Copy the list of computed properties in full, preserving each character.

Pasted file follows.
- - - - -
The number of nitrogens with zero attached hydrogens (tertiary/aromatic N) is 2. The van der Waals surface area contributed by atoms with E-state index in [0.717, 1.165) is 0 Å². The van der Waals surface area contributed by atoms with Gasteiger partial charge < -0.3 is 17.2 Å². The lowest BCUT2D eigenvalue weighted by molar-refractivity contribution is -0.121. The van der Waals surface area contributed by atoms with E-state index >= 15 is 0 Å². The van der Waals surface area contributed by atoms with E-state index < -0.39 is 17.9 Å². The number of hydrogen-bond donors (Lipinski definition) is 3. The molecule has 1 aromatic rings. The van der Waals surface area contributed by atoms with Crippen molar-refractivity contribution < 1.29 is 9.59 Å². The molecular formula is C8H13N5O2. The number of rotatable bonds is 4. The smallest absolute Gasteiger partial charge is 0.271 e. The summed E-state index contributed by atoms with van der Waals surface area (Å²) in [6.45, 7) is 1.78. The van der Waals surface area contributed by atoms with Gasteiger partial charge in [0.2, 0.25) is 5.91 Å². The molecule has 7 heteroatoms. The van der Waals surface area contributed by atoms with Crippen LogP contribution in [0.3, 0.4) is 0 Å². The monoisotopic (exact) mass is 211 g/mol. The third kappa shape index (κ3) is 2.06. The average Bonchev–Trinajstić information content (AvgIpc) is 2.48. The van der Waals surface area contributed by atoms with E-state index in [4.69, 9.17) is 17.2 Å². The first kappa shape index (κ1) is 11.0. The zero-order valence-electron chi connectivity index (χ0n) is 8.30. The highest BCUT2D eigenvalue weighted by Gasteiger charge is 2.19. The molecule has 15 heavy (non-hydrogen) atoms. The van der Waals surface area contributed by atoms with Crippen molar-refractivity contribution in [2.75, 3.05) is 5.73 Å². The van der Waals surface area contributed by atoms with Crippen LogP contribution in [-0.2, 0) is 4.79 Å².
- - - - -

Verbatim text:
The number of nitrogens with zero attached hydrogens (tertiary/aromatic N) is 2. The van der Waals surface area contributed by atoms with E-state index in [0.717, 1.165) is 0 Å². The van der Waals surface area contributed by atoms with Gasteiger partial charge < -0.3 is 17.2 Å². The lowest BCUT2D eigenvalue weighted by molar-refractivity contribution is -0.121. The van der Waals surface area contributed by atoms with E-state index >= 15 is 0 Å². The van der Waals surface area contributed by atoms with E-state index < -0.39 is 17.9 Å². The number of hydrogen-bond donors (Lipinski definition) is 3. The molecule has 1 aromatic rings. The van der Waals surface area contributed by atoms with Crippen molar-refractivity contribution < 1.29 is 9.59 Å². The molecular formula is C8H13N5O2. The number of rotatable bonds is 4. The smallest absolute Gasteiger partial charge is 0.271 e. The summed E-state index contributed by atoms with van der Waals surface area (Å²) in [6.45, 7) is 1.78. The van der Waals surface area contributed by atoms with Gasteiger partial charge in [0.2, 0.25) is 5.91 Å². The molecule has 7 heteroatoms. The van der Waals surface area contributed by atoms with Crippen LogP contribution in [0.3, 0.4) is 0 Å². The monoisotopic (exact) mass is 211 g/mol. The third kappa shape index (κ3) is 2.06. The average Bonchev–Trinajstić information content (AvgIpc) is 2.48. The van der Waals surface area contributed by atoms with E-state index in [4.69, 9.17) is 17.2 Å². The first kappa shape index (κ1) is 11.0. The zero-order valence-electron chi connectivity index (χ0n) is 8.30. The highest BCUT2D eigenvalue weighted by Gasteiger charge is 2.19. The molecule has 15 heavy (non-hydrogen) atoms. The van der Waals surface area contributed by atoms with Crippen molar-refractivity contribution in [2.75, 3.05) is 5.73 Å². The van der Waals surface area contributed by atoms with Crippen LogP contribution in [-0.2, 0) is 4.79 Å².